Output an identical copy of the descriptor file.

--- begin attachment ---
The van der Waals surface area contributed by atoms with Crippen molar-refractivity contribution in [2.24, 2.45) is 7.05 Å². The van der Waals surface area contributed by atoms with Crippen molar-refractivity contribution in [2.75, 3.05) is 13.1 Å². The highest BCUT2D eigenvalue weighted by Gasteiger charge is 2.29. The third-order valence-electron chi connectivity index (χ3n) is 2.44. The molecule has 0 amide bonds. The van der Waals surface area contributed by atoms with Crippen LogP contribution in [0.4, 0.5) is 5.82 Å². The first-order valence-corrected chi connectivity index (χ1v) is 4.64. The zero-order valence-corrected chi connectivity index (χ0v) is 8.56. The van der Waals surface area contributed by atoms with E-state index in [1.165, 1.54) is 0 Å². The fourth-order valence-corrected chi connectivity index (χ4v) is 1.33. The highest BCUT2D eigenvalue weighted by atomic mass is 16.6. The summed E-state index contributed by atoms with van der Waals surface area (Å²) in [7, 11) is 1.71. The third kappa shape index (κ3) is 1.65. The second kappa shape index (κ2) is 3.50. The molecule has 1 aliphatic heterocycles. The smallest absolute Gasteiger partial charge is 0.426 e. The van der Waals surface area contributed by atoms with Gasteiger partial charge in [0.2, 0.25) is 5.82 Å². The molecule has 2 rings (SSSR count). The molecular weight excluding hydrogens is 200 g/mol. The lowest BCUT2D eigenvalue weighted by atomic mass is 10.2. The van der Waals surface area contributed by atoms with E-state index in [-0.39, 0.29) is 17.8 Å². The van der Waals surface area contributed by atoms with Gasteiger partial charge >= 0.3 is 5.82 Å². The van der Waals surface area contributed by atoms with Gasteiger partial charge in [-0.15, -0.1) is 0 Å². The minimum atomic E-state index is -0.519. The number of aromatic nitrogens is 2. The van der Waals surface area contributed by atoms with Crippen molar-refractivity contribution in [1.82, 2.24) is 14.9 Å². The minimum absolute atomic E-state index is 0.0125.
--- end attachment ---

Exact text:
The van der Waals surface area contributed by atoms with Crippen molar-refractivity contribution in [2.24, 2.45) is 7.05 Å². The van der Waals surface area contributed by atoms with Crippen molar-refractivity contribution in [2.75, 3.05) is 13.1 Å². The highest BCUT2D eigenvalue weighted by Gasteiger charge is 2.29. The third-order valence-electron chi connectivity index (χ3n) is 2.44. The molecule has 0 amide bonds. The van der Waals surface area contributed by atoms with Crippen LogP contribution in [0.4, 0.5) is 5.82 Å². The first-order valence-corrected chi connectivity index (χ1v) is 4.64. The zero-order valence-corrected chi connectivity index (χ0v) is 8.56. The van der Waals surface area contributed by atoms with E-state index in [1.165, 1.54) is 0 Å². The fourth-order valence-corrected chi connectivity index (χ4v) is 1.33. The highest BCUT2D eigenvalue weighted by atomic mass is 16.6. The summed E-state index contributed by atoms with van der Waals surface area (Å²) in [7, 11) is 1.71. The third kappa shape index (κ3) is 1.65. The second kappa shape index (κ2) is 3.50. The molecule has 1 aliphatic heterocycles. The smallest absolute Gasteiger partial charge is 0.426 e. The van der Waals surface area contributed by atoms with Gasteiger partial charge in [0.2, 0.25) is 5.82 Å². The molecule has 2 rings (SSSR count). The molecular weight excluding hydrogens is 200 g/mol. The lowest BCUT2D eigenvalue weighted by atomic mass is 10.2. The van der Waals surface area contributed by atoms with E-state index in [-0.39, 0.29) is 17.8 Å². The van der Waals surface area contributed by atoms with Gasteiger partial charge >= 0.3 is 5.82 Å². The van der Waals surface area contributed by atoms with Gasteiger partial charge in [-0.15, -0.1) is 0 Å². The minimum atomic E-state index is -0.519. The number of aromatic nitrogens is 2. The van der Waals surface area contributed by atoms with Crippen molar-refractivity contribution in [1.82, 2.24) is 14.9 Å². The minimum absolute atomic E-state index is 0.0125.